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Moscow cool

Profile image for By Boo Allen / Film Critic
By Boo Allen / Film Critic
William Powell, left, stars as sleuth Philo Vance alongside Mary Astor and Paul Cavanagh in “The Kennel Murder Case — one of six films in The Philo Vance Murder Case Collection.”Warner Bros. Digital Distribution
William Powell, left, stars as sleuth Philo Vance alongside Mary Astor and Paul Cavanagh in “The Kennel Murder Case — one of six films in The Philo Vance Murder Case Collection.”
Warner Bros. Digital Distribution

Musical about ’50s Russian rebels is a colorful treat

This week we begin in 1955 Moscow: Hipsters (****) Not rated, 125 minutes. Now available on DVD.

Moscow in 1955 is not where one would expect to find an engaging film bursting with color, dazzling musical scenes, rebellious youth, striking costumes and hilarious hairstyles, and a theme about the need for self-expression. But this crazy 2008 musical comedy-drama, totally original but reminiscent of a mixture of Chicago, Amelie, West Wide Story and others, now reaches American shores thanks to distributor Kino Lorber.

Co-writer and director Valery Todorovsky delivers an energetic work about nonconformist youths in Moscow who adapt Western-style clothing and hairstyles and listen and dance to forbidden American music. They naturally become targets for abuse and authoritarian repression.

A basic love story about outsider Mels (Anton Shagin) falling for hot yet elusive hipster Polza (Oksana Akinshina) goes on too long and feels stretched out, but the director delivers a series of engaging musical numbers, many popping up out of nowhere, and has assembled a talented young cast to complement the Romeo and Juliet figures.

Todorovksy imaginatively choreographs her scenes, spliced together with delicate editing to give a constant feel of animation. A real surprise, a real delight.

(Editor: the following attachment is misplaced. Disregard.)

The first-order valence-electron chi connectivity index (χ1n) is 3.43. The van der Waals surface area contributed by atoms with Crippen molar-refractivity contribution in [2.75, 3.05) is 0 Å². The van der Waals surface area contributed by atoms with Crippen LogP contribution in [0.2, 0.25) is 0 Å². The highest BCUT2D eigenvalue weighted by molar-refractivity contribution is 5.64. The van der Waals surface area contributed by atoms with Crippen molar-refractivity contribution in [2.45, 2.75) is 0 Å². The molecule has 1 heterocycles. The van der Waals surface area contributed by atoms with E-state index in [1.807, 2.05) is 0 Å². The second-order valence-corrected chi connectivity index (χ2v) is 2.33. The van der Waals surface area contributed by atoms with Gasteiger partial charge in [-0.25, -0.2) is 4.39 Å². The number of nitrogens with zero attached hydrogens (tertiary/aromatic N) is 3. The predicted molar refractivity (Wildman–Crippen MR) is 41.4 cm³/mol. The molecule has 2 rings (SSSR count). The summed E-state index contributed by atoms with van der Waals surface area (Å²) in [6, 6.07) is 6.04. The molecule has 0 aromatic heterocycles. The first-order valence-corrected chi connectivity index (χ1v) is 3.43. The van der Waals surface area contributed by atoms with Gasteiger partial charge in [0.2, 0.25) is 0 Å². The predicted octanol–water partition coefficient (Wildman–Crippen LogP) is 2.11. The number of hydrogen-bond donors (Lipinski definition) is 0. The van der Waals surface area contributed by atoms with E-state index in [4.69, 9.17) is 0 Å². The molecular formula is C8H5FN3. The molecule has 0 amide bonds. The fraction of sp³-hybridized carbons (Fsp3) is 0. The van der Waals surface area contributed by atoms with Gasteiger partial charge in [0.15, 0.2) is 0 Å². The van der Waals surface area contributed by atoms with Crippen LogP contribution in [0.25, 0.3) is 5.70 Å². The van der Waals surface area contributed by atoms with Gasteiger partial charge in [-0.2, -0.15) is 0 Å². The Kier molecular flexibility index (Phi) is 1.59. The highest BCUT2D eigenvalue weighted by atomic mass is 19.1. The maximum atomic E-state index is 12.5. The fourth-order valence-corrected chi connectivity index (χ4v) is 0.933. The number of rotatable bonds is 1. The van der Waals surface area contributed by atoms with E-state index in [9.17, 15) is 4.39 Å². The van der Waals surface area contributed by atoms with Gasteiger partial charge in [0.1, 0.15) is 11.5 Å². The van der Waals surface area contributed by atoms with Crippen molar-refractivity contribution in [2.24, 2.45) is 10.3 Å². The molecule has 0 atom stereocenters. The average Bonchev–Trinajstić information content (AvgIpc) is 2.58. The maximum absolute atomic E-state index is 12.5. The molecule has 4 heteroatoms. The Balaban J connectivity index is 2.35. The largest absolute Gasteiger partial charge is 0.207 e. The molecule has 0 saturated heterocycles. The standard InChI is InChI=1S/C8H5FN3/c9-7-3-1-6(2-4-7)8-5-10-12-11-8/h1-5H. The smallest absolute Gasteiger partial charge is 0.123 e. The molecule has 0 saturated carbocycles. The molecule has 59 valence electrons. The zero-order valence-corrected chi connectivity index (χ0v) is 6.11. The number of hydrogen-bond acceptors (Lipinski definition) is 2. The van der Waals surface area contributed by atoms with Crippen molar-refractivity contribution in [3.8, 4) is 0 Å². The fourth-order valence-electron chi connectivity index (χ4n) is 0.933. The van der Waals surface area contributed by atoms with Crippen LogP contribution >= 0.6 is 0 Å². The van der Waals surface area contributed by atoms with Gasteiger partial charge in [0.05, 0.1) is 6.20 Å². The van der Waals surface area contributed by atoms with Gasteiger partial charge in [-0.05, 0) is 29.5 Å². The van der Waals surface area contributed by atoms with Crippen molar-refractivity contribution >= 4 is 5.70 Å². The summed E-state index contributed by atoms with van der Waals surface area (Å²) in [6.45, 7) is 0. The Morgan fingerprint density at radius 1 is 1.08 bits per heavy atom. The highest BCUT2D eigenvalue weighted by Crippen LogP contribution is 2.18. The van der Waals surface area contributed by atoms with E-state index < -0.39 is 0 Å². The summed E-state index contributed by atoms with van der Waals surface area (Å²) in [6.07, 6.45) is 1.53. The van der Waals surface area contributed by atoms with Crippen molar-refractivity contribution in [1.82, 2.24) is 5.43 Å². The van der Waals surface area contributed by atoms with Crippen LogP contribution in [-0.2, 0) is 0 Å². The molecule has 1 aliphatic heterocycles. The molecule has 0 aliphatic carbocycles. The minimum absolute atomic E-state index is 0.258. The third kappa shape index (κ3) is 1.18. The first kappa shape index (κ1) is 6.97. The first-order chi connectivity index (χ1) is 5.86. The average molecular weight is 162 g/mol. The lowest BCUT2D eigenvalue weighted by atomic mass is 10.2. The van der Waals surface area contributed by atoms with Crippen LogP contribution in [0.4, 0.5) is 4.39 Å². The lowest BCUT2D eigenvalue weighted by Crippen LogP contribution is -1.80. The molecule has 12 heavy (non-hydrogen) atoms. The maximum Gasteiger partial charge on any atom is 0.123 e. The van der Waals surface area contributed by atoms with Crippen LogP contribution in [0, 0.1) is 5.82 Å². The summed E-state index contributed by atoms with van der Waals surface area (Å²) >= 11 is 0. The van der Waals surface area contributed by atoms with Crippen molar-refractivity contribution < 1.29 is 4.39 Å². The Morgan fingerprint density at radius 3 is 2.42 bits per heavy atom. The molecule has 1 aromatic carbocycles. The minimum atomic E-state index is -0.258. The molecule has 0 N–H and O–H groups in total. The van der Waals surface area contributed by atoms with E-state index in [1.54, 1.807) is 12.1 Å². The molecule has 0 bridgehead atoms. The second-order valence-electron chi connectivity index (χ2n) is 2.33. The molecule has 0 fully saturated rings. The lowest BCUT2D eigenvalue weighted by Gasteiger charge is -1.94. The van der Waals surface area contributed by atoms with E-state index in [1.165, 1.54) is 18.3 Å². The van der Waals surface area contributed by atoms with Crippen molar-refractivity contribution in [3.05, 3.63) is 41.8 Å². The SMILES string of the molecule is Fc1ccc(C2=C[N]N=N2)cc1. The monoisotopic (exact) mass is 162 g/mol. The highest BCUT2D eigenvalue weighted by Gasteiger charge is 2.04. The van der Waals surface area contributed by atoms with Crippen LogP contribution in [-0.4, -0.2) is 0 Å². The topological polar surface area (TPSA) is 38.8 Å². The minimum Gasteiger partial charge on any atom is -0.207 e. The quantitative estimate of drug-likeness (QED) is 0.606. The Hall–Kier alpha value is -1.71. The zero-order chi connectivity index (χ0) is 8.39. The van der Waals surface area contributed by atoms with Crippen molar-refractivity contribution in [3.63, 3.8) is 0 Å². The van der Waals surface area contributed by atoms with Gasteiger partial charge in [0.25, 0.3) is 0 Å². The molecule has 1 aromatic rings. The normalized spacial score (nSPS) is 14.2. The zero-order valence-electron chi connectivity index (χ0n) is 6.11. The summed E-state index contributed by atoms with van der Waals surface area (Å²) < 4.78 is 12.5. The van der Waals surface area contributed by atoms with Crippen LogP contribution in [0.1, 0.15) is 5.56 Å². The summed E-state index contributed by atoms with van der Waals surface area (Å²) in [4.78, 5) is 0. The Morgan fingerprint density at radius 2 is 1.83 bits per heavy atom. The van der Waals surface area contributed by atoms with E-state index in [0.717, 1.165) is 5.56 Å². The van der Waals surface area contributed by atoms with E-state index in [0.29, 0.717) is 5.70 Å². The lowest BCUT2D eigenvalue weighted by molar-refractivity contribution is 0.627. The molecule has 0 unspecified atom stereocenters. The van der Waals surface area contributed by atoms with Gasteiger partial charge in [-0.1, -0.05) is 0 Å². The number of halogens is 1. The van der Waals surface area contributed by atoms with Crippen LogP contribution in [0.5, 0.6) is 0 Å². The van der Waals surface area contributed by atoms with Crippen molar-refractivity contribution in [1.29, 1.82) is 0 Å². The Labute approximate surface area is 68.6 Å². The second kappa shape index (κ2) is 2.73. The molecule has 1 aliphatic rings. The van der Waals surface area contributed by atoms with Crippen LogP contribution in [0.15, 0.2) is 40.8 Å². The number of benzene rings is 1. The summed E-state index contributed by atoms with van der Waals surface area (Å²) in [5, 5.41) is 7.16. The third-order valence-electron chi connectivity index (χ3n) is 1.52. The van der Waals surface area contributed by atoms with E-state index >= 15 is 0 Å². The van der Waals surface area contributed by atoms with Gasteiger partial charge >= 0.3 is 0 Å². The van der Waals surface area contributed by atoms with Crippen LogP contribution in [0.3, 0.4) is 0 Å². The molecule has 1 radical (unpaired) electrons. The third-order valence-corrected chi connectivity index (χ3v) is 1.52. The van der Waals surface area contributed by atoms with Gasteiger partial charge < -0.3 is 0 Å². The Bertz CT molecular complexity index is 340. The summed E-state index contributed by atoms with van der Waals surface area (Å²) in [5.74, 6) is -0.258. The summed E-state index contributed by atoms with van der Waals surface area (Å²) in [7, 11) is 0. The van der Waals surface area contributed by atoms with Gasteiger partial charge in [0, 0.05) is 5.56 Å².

Tristana (***1/2) This latest release from the Cohen Film Collection, dedicated to reviving and rescuing notable films, showcases the biting 1970 puzzle from Spanish-Mexican director Luis Buñuel. The impish provocateur loved to skewer everything, but he particularly delighted in tweaking religious authorities and Francisco Franco’s government.

He bases Tristana on Benito Perez’s 1892 novel updated to 1920s Toledo, Spain. Catherine Deneuve stars as Tristana, orphaned and sent to live with a guardian, Don Lope (Fernando Rey). What starts out as abuse of the young woman ends up with her turning the tables on the predatory Don Lope, taking a lover (Franco Nero — seen recently in Django Unchained), and losing a leg.

Buñuel blithely mixes his diverse elements to render a satirical look at Spanish norms.

Not rated, 98 minutes. This remastered new Blu-ray disc includes a brief alternate ending and a 32-minute featurette with film scholar Peter Evans’ analysis of the film.


Philo Vance Murder Case Collection The Warner Archive Collection has assembled three discs of six films —The Bishop Murder Case, The Kennel Murder Case, The Dragon Murder Case, The Casino Murder Case, The Garden Murder Case and Calling Philo Vance — from the once-popular series based on novelist S.S. Van Dine’s gentleman detective Philo Vance.

The series, developed by several movie studios, ran from 1929 to 1948 or so, with more than half a dozen actors playing Vance at some point. These assembled six films give a good sampling of the actors involved, beginning with the best, the original Vance, a pre-<ITAL> Thin Man William Powell. He appeared four times as Vance and is seen here in the lively The Kennel Murder Case, directed by Michael Curtiz (Casablanca).

A pre-Sherlock Holmes Basil Rathbone played Vance in only the desultory The Bishop Murder Case. The remaining quartet of films featuring the Manhattan sleuth starred Paul Lukas, Edmund Lowe, James Stephenson and Warren William.